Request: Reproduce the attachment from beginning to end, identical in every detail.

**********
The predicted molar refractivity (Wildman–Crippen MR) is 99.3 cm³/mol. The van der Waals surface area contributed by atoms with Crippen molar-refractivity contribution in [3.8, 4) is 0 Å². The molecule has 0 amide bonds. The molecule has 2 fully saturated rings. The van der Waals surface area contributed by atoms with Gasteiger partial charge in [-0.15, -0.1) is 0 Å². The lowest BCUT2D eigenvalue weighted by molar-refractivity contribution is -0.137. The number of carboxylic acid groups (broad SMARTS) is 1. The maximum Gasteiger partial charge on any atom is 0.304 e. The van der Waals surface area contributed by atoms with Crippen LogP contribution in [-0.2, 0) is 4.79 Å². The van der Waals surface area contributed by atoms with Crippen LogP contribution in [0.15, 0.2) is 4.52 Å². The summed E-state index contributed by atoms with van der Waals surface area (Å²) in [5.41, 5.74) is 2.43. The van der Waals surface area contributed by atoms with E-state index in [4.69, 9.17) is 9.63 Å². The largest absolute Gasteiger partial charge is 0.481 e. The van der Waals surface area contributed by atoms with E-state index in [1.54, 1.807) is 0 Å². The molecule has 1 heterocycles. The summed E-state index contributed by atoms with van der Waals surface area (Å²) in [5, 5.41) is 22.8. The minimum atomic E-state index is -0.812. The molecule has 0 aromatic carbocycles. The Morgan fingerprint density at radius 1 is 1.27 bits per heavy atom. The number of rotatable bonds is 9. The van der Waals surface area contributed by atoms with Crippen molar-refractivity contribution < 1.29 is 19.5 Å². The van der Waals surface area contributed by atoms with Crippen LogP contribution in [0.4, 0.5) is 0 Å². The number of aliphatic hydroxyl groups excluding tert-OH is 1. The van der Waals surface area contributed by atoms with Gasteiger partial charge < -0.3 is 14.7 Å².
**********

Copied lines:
The predicted molar refractivity (Wildman–Crippen MR) is 99.3 cm³/mol. The van der Waals surface area contributed by atoms with Crippen molar-refractivity contribution in [3.8, 4) is 0 Å². The molecule has 0 amide bonds. The molecule has 2 fully saturated rings. The van der Waals surface area contributed by atoms with Gasteiger partial charge in [-0.15, -0.1) is 0 Å². The lowest BCUT2D eigenvalue weighted by molar-refractivity contribution is -0.137. The number of carboxylic acid groups (broad SMARTS) is 1. The maximum Gasteiger partial charge on any atom is 0.304 e. The van der Waals surface area contributed by atoms with Crippen LogP contribution in [-0.2, 0) is 4.79 Å². The van der Waals surface area contributed by atoms with Crippen LogP contribution in [0.15, 0.2) is 4.52 Å². The summed E-state index contributed by atoms with van der Waals surface area (Å²) in [5.41, 5.74) is 2.43. The van der Waals surface area contributed by atoms with E-state index in [4.69, 9.17) is 9.63 Å². The largest absolute Gasteiger partial charge is 0.481 e. The van der Waals surface area contributed by atoms with E-state index in [1.54, 1.807) is 0 Å². The molecule has 1 heterocycles. The summed E-state index contributed by atoms with van der Waals surface area (Å²) in [5, 5.41) is 22.8. The minimum atomic E-state index is -0.812. The molecule has 0 aromatic carbocycles. The Morgan fingerprint density at radius 1 is 1.27 bits per heavy atom. The number of rotatable bonds is 9. The van der Waals surface area contributed by atoms with Crippen molar-refractivity contribution < 1.29 is 19.5 Å². The van der Waals surface area contributed by atoms with Crippen LogP contribution in [0.4, 0.5) is 0 Å². The number of aliphatic hydroxyl groups excluding tert-OH is 1. The van der Waals surface area contributed by atoms with Gasteiger partial charge < -0.3 is 14.7 Å².